He gives us lots of farm advice and works hard. He sometimes tends to do things his way and most of the time that turns out okay. He's the one who went to the livestock auction and came home with a surprise alpaca...

In my blog from earlier this week, I told you that we were going to be getting pigs soon. When I got home from work/school last night, he told me that he had stopped by the local sawmill and bought some wood for the pig barn and they were going to deliver. He got a really good deal on some 'irregular' lumber that wasn't quite standard. He's great at finding bargains like that.

He told me the sawmill guy asked how the 'banker and the telemarketer' were doing (I'm not a banker, I work for a bank setting up their telephone line and Chad works for a health insurance company dealing with doctors' offices around claims and their contracts). Immediately all the stories that he could have been telling them are running through my head and I picture burly lumberjacks rolling in laughter at our shenanigans. My step-dad said, "Oh, they're lost." The lumberjacks stopped rolling and looked at me in shock awaiting my reaction. And then I snapped out of my daydream.

That struck right at the heart of me. I wasn't mad, hurt, or anything like that. Lost? I couldn't think of a word that would describe the way I feel less than 'lost'. In fact, I would have to say that if anything, I feel 'found'. At no point previous in my life have I had a more clear picture of what I want to achieve and I think the same thing goes for Chad. We look back and can't believe the progress we've made and the things we've learned. We both have a burning purpose in our lives that we've never had.

After I mulled it around a bit, I was a little hurt, but not much. Whatever hurt I felt didn't stick around very long. My step-dad has a huge heart, unfortunately, it's not in control of his mouth muscles. I think maybe we just do things differently than he may have done them. Neither one is right or wrong, they're just different. In fact, I ended up a little grateful. It helped me realize just how lucky we are to know exactly what we want and to be on the path to it.  That is a wonderful gift that I think many people don't get to experience.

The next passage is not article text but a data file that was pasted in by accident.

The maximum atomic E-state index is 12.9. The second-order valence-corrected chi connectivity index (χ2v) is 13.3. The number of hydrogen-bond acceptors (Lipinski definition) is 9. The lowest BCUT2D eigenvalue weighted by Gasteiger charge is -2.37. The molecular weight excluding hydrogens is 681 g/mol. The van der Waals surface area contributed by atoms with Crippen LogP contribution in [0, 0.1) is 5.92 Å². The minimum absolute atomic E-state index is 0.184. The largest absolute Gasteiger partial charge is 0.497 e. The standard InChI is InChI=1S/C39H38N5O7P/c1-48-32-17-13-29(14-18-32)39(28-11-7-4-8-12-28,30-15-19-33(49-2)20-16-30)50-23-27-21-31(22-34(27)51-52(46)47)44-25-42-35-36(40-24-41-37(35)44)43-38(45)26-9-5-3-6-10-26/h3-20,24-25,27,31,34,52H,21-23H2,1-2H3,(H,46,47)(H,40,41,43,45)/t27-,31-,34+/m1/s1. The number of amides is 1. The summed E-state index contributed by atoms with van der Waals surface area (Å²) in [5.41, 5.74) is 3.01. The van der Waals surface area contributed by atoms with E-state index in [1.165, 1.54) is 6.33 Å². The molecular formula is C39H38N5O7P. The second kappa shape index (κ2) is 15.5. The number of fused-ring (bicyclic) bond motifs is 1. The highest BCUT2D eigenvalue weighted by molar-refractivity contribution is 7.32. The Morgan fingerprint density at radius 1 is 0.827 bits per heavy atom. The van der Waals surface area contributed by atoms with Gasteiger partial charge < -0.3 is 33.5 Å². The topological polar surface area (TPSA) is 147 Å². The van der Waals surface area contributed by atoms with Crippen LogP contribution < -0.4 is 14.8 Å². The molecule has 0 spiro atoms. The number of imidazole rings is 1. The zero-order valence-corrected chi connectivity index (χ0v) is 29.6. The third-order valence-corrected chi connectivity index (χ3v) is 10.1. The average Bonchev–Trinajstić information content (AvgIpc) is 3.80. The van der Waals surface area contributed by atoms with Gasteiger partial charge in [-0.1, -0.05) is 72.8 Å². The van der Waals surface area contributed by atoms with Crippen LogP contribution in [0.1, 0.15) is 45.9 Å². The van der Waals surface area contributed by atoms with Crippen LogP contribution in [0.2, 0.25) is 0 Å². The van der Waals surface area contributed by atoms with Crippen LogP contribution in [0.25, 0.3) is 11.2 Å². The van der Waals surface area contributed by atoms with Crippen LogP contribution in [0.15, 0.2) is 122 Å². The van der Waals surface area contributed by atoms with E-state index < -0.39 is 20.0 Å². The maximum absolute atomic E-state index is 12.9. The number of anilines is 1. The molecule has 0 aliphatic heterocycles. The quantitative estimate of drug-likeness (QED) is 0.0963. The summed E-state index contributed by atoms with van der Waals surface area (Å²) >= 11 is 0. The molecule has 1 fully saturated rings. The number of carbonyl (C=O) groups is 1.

I think Chad and I may need to put on our fanciest duds and do a little shopping at the sawmill.... We don't want to deny those lumberjacks their laughter ;-)

Sunday, January 1, 2012

The Year in Review

I think too often we focus on the things that didn't get done in the preceding year. I've found myself doing that often since moving to the farm. I decided to inventory what we did accomplish and was pleasantly surprised...

First and foremost, we bought a house. It wasn't just any starter house either. It was my dream house in the country. For Chad, I think he thought it may end up being his nightmare house, but he finally learned how wonderful it is to live in the country. I told him until I was blue in the face, actually, I was more red 'cause he wouldn't just take my word for it and pack up and head for greener pastures. He is hooked completely now. We've both been happier than we ever dreamed possible. When people ask me about living on the farm, I say, "I've never worked harder in my life and I've never been happier".

We acquired a barnful of animals. While this may not sound like an achievement, it really is. We've learned so much about the animals we have and luckily for them, most of it has not been at their expense. Most of the animals, we got by choice. Taabitha, we got by accident. Most of you haven't met Ivy yet. She is our first alpaca. My step-dad went to the livestock auction one Wednesday and came home with her. Who does that? An alpaca is not a typical surprise gift! Well, she was surprising, I'll give him that. She's very entertaining, and we've grown fond of her.

We've started Tilton Hollow on the road back to becoming a farm. In the coming year, we hope to provide most of our own food and a little extra to sell. We should be having goat kids(which means creamy delicious goat milk) in the next couple months and we will have pigs any time now. We plan on raising and breeding Gloucestershire Old Spots. We have a gilt(young female) and a feeder(raised for meat) coming in the next few weeks.

So, when you take a look back, don't focus on what you didn't get done, focus instead on all of the accomplishments. What you didn't get done either isn't important or it can stay on the to-do list. We sat down today and made a list of 2012 goals. I'm a firm believer that you can't get where you're going if you don't know where that is. I like to write my goals down on a piece of paper or put them in a computer file that is visible all the time.  I like to keep them in the forefront so they don't get forgotten.

In closing, we did suffer a couple of losses in 2011. We lost a super sweet little banty hen, Chipmunk. She was one of the original 8 chicks I got at TSC. We lost her partner in crime, Puff. He wasn't very sweet, but he was spunky. All in all though, it was a great first 'year' at the farm and we're looking forward with great excitement to 2012.

What are your goals for 2012?